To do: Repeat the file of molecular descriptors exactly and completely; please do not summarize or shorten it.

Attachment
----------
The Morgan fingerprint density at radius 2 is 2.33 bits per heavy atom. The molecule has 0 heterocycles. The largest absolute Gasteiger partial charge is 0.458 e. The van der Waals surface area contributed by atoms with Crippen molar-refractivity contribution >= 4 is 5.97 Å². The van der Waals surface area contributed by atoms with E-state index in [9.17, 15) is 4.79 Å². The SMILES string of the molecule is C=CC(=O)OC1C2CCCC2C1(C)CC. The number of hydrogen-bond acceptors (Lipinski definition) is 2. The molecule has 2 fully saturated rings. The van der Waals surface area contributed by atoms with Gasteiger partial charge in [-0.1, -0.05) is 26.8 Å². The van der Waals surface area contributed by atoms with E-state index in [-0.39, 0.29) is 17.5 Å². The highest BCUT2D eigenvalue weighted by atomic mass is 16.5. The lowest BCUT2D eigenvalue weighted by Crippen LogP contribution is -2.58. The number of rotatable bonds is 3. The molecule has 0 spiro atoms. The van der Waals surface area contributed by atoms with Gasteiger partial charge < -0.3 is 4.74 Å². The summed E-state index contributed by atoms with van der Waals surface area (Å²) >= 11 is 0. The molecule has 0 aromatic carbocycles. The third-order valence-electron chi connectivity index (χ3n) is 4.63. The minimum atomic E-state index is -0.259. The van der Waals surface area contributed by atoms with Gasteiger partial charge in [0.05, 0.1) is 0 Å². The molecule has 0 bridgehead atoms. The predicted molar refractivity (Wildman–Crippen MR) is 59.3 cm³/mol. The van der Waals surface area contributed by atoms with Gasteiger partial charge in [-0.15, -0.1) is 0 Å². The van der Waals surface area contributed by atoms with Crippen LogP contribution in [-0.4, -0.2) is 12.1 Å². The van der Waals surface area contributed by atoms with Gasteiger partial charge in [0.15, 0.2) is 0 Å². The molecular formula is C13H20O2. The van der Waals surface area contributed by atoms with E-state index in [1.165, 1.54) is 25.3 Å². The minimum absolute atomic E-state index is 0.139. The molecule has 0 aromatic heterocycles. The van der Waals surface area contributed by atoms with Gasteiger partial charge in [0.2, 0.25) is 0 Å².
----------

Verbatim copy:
The Morgan fingerprint density at radius 2 is 2.33 bits per heavy atom. The molecule has 0 heterocycles. The largest absolute Gasteiger partial charge is 0.458 e. The van der Waals surface area contributed by atoms with Crippen molar-refractivity contribution >= 4 is 5.97 Å². The van der Waals surface area contributed by atoms with E-state index in [9.17, 15) is 4.79 Å². The SMILES string of the molecule is C=CC(=O)OC1C2CCCC2C1(C)CC. The number of hydrogen-bond acceptors (Lipinski definition) is 2. The molecule has 2 fully saturated rings. The van der Waals surface area contributed by atoms with Gasteiger partial charge in [-0.1, -0.05) is 26.8 Å². The van der Waals surface area contributed by atoms with E-state index in [-0.39, 0.29) is 17.5 Å². The highest BCUT2D eigenvalue weighted by atomic mass is 16.5. The lowest BCUT2D eigenvalue weighted by Crippen LogP contribution is -2.58. The number of rotatable bonds is 3. The molecule has 0 spiro atoms. The van der Waals surface area contributed by atoms with Gasteiger partial charge < -0.3 is 4.74 Å². The summed E-state index contributed by atoms with van der Waals surface area (Å²) >= 11 is 0. The molecule has 0 aromatic carbocycles. The third-order valence-electron chi connectivity index (χ3n) is 4.63. The minimum atomic E-state index is -0.259. The van der Waals surface area contributed by atoms with Gasteiger partial charge in [0.05, 0.1) is 0 Å². The molecule has 0 bridgehead atoms. The predicted molar refractivity (Wildman–Crippen MR) is 59.3 cm³/mol. The van der Waals surface area contributed by atoms with Gasteiger partial charge in [-0.15, -0.1) is 0 Å². The van der Waals surface area contributed by atoms with Crippen LogP contribution in [-0.4, -0.2) is 12.1 Å². The van der Waals surface area contributed by atoms with Gasteiger partial charge in [0.15, 0.2) is 0 Å². The molecular formula is C13H20O2. The van der Waals surface area contributed by atoms with E-state index in [1.165, 1.54) is 25.3 Å². The minimum absolute atomic E-state index is 0.139. The molecule has 0 aromatic heterocycles. The van der Waals surface area contributed by atoms with Gasteiger partial charge in [0.2, 0.25) is 0 Å².